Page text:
Now is the time to tackle the Messier Marathon!
Astrophotographer Fred Housel imaged the Great Globular Cluster in the Hercules Constellation using Explore Scientific’s ED127 telescope. One of Hercules’ most stunning treats, this brilliant cluster, which is also known as Messier 13, is home to hundreds of thousands of stars, covers a 145 light year span and is widely regarded as the best of its kind in the northern sky.
Epic observing challenge is worth the effort
For amateur astronomers in low or mid-northern latitudes, late March presents the perfect opportunity to embark on one of the greatest observational challenges in the Northern Hemisphere — the Messier Marathon.
Although it is billed as an observing challenge, a Messier Marathon is actually more than that. It is an epic quest in which participants attempt to see in one night all of the 110 objects in the Messier Catalog. With the New Moon happening on March 24th, the best weekends to tackle the Messier Marathon in 2020 are March 21-22 and March 28-29.
“The successful Messier Marathon is when you find and identify the most Messier objects that you can. For some astronomers that can be 110 objects, for others it might be 30 or 50 or 100. Everyone tries for their personal best,” said Don Machholz, one of a handful of amateur astronomers who created the daunting challenge in the late 1970s.
Since 1979, Machholz has undertaken 53 marathons. During 34 of those, he has found between 100 and 109 objects. Six times he has seen all 110 objects in one night. In April 2003, he tackled an enhanced version of the marathon and became the first to find 108 Messier objects in one night using no star charts or other aids and navigating only by his memory.
It is not only these achievements that have made Machholz a legend in the decades-long history of this challenge. He also wrote the observing order that is considered to be the gold standard when it comes to the Messier Marathon.
There are a lot of factors that determine the success of a marathon. Key among these are the observer’s location, weather conditions, knowing your equipment and adhering closely to the recommended observing order.
“The most critical times are getting the first few objects in the evening, before they set, and the last few objects in the morning, just after they rise,” Machholz said. “The night can be long, and many Messier Marathoners take a break for a nap in the middle of the night.”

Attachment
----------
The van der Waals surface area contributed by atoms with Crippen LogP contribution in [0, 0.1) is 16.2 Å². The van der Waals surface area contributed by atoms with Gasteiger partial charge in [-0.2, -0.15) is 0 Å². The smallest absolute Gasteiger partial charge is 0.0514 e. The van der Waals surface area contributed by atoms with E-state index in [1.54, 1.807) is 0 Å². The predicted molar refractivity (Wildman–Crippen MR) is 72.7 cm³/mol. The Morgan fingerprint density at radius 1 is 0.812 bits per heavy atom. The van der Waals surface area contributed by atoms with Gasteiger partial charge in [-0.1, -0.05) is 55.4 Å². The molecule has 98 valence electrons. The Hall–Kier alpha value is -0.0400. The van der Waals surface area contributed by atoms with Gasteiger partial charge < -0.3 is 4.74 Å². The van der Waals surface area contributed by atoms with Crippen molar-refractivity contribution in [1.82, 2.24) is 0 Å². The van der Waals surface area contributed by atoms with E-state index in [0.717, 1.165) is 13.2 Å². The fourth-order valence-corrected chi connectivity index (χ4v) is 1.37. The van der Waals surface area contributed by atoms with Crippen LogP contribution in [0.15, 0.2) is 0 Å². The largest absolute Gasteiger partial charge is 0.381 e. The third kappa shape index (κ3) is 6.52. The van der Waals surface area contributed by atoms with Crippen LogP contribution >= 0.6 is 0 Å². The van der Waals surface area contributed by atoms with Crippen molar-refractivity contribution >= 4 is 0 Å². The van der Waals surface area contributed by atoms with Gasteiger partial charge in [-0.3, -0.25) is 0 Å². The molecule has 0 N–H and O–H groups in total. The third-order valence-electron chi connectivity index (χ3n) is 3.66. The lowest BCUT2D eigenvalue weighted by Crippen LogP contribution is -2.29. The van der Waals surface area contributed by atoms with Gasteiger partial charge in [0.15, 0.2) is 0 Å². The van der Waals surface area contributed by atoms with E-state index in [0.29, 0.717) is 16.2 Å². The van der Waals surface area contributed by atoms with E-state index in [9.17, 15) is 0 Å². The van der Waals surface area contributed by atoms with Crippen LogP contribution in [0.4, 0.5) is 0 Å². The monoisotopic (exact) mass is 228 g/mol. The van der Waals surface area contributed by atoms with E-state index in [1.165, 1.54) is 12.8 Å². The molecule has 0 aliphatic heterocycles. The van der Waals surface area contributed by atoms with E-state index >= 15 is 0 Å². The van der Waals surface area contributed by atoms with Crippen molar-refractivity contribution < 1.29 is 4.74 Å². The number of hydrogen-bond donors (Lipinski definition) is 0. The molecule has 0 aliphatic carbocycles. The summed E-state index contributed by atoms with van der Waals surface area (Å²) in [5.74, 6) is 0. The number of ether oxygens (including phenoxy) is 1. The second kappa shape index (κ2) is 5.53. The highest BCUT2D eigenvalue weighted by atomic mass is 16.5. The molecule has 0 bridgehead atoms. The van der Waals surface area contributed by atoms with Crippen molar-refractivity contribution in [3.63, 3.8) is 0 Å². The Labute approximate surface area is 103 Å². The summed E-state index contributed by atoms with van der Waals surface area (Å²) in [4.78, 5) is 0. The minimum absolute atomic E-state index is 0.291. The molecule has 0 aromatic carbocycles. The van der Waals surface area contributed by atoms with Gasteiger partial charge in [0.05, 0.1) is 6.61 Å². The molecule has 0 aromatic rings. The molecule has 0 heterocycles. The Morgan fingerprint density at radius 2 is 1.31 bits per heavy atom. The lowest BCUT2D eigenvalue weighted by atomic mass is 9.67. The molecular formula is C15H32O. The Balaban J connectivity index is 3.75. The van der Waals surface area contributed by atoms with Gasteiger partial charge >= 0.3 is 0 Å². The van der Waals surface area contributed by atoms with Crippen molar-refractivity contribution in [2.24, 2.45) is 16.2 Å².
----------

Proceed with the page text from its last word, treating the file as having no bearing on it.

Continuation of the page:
If you are up to it, this break is a good time to search for other objects that cannot be found in the Messier catalog. Incorporating other things like planets, well-known stars or current celestial events can enhance the entire experience.
In April 1981, Machholz drastically expanded his marathon and ended up locating and viewing 107 Messier objects and 492 other objects in one night.
No matter how many objects you find, the Messier Marathon is a quest that is worth attempting.
“The greatest reward is at the end of the night — that is at morning twilight — being able to remember seeing each and every Messier object you have observed that night,” Machholz said.
Messier Marathon Tips:
• Know your equipment, study the observing order and get familiar with using star charts.
• Pick an observing location that has an open horizon to the west and southeast.
• Practice locating harder objects like M77 and M74 in advance because you will not have a lot of time to catch them.
• Prepare for a long night by having layers to put on as the night gets cooler and packing snacks and warm beverages.
• If you plan on napping during the break, make sure you set an alarm so that you don’t miss a chance at a pre-dawn object.
• Bring binoculars, red light viewfinders or other aids that might help in tracking down objects.
• Keep a record of your observations.
• Always pay close attention to your observing checklist to stay on track.